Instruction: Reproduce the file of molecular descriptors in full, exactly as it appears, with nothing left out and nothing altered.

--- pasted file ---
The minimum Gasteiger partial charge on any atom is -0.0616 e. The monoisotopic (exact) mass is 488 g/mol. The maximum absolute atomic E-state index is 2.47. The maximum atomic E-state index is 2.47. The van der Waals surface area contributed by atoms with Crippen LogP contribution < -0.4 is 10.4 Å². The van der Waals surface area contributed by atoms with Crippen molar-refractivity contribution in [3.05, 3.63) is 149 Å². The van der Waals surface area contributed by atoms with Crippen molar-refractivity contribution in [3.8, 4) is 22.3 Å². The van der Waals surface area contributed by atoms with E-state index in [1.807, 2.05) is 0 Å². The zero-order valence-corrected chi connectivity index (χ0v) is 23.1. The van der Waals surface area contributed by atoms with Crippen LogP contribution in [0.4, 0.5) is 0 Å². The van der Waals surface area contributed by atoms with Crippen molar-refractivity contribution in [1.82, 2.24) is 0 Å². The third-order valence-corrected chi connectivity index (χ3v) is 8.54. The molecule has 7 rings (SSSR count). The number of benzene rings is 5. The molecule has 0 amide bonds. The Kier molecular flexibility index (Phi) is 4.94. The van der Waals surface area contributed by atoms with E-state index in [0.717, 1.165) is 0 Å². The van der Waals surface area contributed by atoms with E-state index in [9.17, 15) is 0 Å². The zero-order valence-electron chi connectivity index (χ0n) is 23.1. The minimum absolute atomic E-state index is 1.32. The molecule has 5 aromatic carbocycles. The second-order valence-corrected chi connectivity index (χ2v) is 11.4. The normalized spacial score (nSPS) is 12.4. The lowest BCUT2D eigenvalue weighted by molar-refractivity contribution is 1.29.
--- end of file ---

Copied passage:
The minimum Gasteiger partial charge on any atom is -0.0616 e. The monoisotopic (exact) mass is 488 g/mol. The maximum absolute atomic E-state index is 2.47. The maximum atomic E-state index is 2.47. The van der Waals surface area contributed by atoms with Crippen LogP contribution < -0.4 is 10.4 Å². The van der Waals surface area contributed by atoms with Crippen molar-refractivity contribution in [3.05, 3.63) is 149 Å². The van der Waals surface area contributed by atoms with Crippen molar-refractivity contribution in [3.8, 4) is 22.3 Å². The van der Waals surface area contributed by atoms with E-state index in [1.807, 2.05) is 0 Å². The zero-order valence-corrected chi connectivity index (χ0v) is 23.1. The van der Waals surface area contributed by atoms with Crippen LogP contribution in [0.4, 0.5) is 0 Å². The van der Waals surface area contributed by atoms with Crippen molar-refractivity contribution in [1.82, 2.24) is 0 Å². The third-order valence-corrected chi connectivity index (χ3v) is 8.54. The molecule has 7 rings (SSSR count). The number of benzene rings is 5. The molecule has 0 amide bonds. The Kier molecular flexibility index (Phi) is 4.94. The van der Waals surface area contributed by atoms with E-state index in [0.717, 1.165) is 0 Å². The van der Waals surface area contributed by atoms with E-state index in [9.17, 15) is 0 Å². The zero-order valence-electron chi connectivity index (χ0n) is 23.1. The minimum absolute atomic E-state index is 1.32. The molecule has 5 aromatic carbocycles. The second-order valence-corrected chi connectivity index (χ2v) is 11.4. The normalized spacial score (nSPS) is 12.4. The lowest BCUT2D eigenvalue weighted by molar-refractivity contribution is 1.29.